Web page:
Airline industry groups requests criminal crackdown on out-of-control passengers
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By Hannah Sampson
A COALITION of airline industry groups has asked the US Justice Department to “commit to the full and public prosecution of onboard acts of violence” as bad behaviour by passengers continues to rise.
In a letter sent to Attorney-General Merrick Garland on Monday, the group, which includes unions and trade associations, lauded the efforts of the Federal Aviation Administration, which announced a zero-tolerance policy for bad behaviour in January.
Since then, the agency has received about 3 100 reports of unruly behaviour and opened investigations into at least 465 incidents, compared with 146 across all 2019. The FAA has kicked off 57 civil penalty actions, Monday's letter said, and announced a total of $368 000 (about R5 million) in fines against 21 passengers.
Late on Tuesday, the FAA announced that it was proposing another $124 500 in fines against eight more travellers, bringing this year’s total to $563 800.
The FAA said it had the authority to levy fines but not to criminally prosecute passengers, some of whom, in 2021, have flouted mask regulations, got into shouting matches and attacked flight attendants.
“We ask that more be done to deter egregious behaviour, which is in violation of federal law and crew member instruction,” the industry coalition said.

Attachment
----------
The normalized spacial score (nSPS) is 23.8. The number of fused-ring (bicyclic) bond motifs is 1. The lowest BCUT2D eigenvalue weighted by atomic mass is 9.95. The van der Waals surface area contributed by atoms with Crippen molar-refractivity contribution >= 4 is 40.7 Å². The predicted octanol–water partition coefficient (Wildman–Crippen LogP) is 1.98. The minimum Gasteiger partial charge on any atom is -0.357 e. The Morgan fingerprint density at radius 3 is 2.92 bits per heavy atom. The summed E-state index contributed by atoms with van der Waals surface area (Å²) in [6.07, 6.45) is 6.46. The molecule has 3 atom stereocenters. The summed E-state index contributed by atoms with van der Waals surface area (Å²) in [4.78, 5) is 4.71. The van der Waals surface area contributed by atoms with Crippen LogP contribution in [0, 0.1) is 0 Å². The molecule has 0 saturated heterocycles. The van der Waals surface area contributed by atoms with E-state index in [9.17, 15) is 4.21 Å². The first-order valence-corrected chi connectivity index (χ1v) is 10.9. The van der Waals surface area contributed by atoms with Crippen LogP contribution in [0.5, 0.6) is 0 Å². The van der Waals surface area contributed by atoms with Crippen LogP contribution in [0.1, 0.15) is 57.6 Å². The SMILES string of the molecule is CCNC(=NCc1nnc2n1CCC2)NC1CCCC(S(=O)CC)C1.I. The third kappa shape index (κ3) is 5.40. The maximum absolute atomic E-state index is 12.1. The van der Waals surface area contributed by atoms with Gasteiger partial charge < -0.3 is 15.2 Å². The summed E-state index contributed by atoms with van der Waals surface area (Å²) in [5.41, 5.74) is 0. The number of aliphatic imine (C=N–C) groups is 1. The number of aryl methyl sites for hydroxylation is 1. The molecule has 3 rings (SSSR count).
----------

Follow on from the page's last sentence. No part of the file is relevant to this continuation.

“Specifically, the federal government should send a strong and consistent message through criminal enforcement that compliance with federal law and upholding aviation safety are of paramount importance.”
The groups asked that federal prosecutors put resources toward what they called “egregious” cases. The department said it had received the letter but had no comment on the request.
The trade group Airlines for America, which signed on to the Justice Department letter, also sent a separate missive to FAA administrator Steve Dickson. In it, the group said measures such as flying bans and the suspension of alcohol service had not been enough to stop unruly behaviour by passengers.
“Unfortunately, we continue to see onboard behaviour deteriorating into heinous acts, including assaults, threats and intimidation of crew members that directly interfere with the performance of crew member duties and jeopardize the safety and security of everyone onboard the aircraft,” wrote Nicholas Calio, Airlines for America’s president and chief executive.
Calio requested that the FAA refer “abhorrent cases” to the Justice Department “so that the federal government may fully, swiftly and publicly prosecute criminal acts to the fullest extent of the law and deter this dangerous and concerning behaviour”. He also asked that the FAA and other federal agencies continue to get the word out about the penalties travellers face for bad behaviour in the air, which can include large fines and jail time.
“The FAA’s zero tolerance policy remains fully in place,” the agency said. “And we will continue to work with local law enforcement and the DOJ to make it clear that unsafe and unruly behaviour simply does not fly.”